It’s hard to believe that it has been over 7 weeks since I hit my head and got this life-altering concussion. Last week, I had an appointment at the neurologist to get the results of my EEG. Praise God, my EEG was great. There is no permanent brain damage. However, he did say that he expected it to be 2-3 more months before I felt back to normal. Even with the great results from my EEG, this news was really discouraging to me. I’m just now writing about it because I think I’m just now getting my head wrapped around that.(*Medical side note: I have elected not to take the medicine prescribed to me through this process. I’m very sensitive to meds and it is not worth the benefit to me. I’m not sure if it has slowed my recovery or not but I just wanted to share that for those who have asked questions about medicine.) Thankfully, God has been changing my attitude of disappointment to thankfulness through the gift of perspective. In the scheme of things, 2-3 months is really nothing. And this giant pause from life has also revealed some strange gifts given to me. Here’s a list of a few…
1. the gift of seeing our children’s strength
Our kids’ lives have been wildly interrupted over the last few weeks. They’ve been shuffled from place to place by a number of people. They’ve eaten whatever they’ve been given. They’ve worn dirty clothes (repeatedly). They’ve had more responsibility than ever before. They’ve put themselves to bed. It’s been crazy…but they have rocked it. I’ve seen them be tough and tender, positive and encouraging, smart and strong. As a mother, you hope every day that you are teaching your kids these traits, but at these young ages, you rarely see them surface. This experience has given me the gift of seeing those traits surface and stay a while.
One child was sent to the corner, and the other child joined and stayed for the duration of the punishment. Talk about team players! Haha!
2. the gift of ministry
I have learned so much about how to minister and spread the love of Christ to others. Before this injury, a large portion of my ministry was public. I sing on stage at our church; I lead a large group of young moms; I lead a book study; I work on staff at our church, etc. During this time of recovery, God has shown me the beauty of private ministry – the kind that no one knows about except for you and the other person. We have been so loved. Many people have not asked questions, they’ve just done what needed to be done. We didn’t even talk about it they just did it…and it was so beautiful. Also during this time, God has brought us new ways to love others. He has given us opportunities to serve Him through serving people in new ways that no one else will ever know about…and again, it is so beautiful. In a way, I feel like I’m actually starting to “get” real ministry for the first time.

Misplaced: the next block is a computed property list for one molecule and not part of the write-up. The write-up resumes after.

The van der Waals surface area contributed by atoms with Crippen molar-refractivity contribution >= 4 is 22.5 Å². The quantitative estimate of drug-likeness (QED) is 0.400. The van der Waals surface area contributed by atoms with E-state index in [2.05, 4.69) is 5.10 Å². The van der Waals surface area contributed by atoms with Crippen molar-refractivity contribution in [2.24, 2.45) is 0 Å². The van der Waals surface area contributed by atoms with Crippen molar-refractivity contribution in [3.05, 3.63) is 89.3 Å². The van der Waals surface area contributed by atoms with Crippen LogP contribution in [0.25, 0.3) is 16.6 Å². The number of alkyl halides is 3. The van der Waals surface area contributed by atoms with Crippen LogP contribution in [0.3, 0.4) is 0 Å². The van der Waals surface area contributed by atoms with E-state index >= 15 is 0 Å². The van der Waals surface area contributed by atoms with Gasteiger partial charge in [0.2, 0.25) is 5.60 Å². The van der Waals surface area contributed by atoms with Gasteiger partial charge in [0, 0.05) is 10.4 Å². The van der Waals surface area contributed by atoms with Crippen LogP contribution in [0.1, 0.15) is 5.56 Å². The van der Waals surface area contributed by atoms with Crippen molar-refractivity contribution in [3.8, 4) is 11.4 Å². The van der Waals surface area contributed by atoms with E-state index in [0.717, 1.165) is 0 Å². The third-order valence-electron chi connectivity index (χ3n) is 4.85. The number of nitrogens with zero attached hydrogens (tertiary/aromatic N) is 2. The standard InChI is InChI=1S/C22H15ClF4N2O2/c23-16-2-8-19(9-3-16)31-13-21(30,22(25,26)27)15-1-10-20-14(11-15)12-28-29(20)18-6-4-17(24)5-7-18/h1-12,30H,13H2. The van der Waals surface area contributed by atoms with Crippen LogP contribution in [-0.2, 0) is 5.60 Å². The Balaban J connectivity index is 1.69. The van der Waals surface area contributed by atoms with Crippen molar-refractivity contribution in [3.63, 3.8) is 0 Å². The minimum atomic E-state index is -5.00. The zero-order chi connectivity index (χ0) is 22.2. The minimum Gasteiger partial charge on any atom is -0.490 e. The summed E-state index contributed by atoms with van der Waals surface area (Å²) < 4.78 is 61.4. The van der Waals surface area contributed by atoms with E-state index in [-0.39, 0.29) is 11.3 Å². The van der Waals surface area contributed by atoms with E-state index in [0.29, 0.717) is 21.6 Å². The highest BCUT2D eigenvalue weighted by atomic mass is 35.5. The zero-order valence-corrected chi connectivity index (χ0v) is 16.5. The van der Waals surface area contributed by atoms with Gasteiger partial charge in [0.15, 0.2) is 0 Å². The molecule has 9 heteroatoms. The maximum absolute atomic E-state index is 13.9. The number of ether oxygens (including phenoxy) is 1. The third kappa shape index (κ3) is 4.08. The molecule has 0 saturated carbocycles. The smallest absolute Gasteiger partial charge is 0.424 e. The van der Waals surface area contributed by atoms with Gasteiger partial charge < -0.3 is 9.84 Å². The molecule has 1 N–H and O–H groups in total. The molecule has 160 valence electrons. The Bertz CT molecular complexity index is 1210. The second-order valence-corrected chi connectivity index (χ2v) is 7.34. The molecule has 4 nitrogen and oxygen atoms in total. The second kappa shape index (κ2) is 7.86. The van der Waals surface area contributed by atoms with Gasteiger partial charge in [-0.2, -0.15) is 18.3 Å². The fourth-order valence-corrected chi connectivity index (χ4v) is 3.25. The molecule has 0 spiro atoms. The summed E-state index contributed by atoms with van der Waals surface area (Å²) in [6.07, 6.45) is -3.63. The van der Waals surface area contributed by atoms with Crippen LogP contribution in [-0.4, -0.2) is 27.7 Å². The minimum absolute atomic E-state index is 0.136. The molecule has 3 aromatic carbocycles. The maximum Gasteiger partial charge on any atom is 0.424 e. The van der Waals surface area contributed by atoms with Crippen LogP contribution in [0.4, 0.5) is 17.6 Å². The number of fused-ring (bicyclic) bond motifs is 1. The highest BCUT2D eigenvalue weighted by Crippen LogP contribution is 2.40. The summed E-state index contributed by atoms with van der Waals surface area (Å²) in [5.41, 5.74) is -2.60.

3. the gift of time
Being engaged in a private ministry means being available to sense and respond to need. It means listening to the Holy Spirit of God when you feel that nudge to reach out to someone. I have always had those nudges in my life but I have not always responded. You know why? Because I was too busy! There was no time to write that note, or pray in earnest, or share a Bible verse, or cry with someone. My busy schedule stole me from God’s intimate, personal, and precious work to souls. I cannot be all things to all people and I have no desire to do that. But I can be God’s embrace of love to somebody who needs it, and I don’t want to miss that chance. What a gift this strange time has been if to teach me just this one thing.
4. the gift of watching life without me
One of the hardest things for me during the last 7 weeks was watching my life go on without me in it. I have experienced a grieving process because many things have felt like a great loss. At the same time that I’ve felt thankful to all who stepped into my “normal” responsibilities, I’ve also felt deeply sad that I was gone. This sounds dramatic, but it’s almost like seeing your life after your funeral. Some folks are sad for you; some folks are actually glad that you’re gone, as if they’ve been waiting to take over for you; some folks are not affected at all; and to some, a certain few, you are irreplaceable.
This last “gift” has taken me the longest to see as a gift. And I would be lying to say that I’m not still grieving some things. But very few get to see their life without them in it. Very few get to have the definition that comes along with this perspective. Very few are forced to let go of the “important” to grasp hold of the eternal. For that, I am grateful.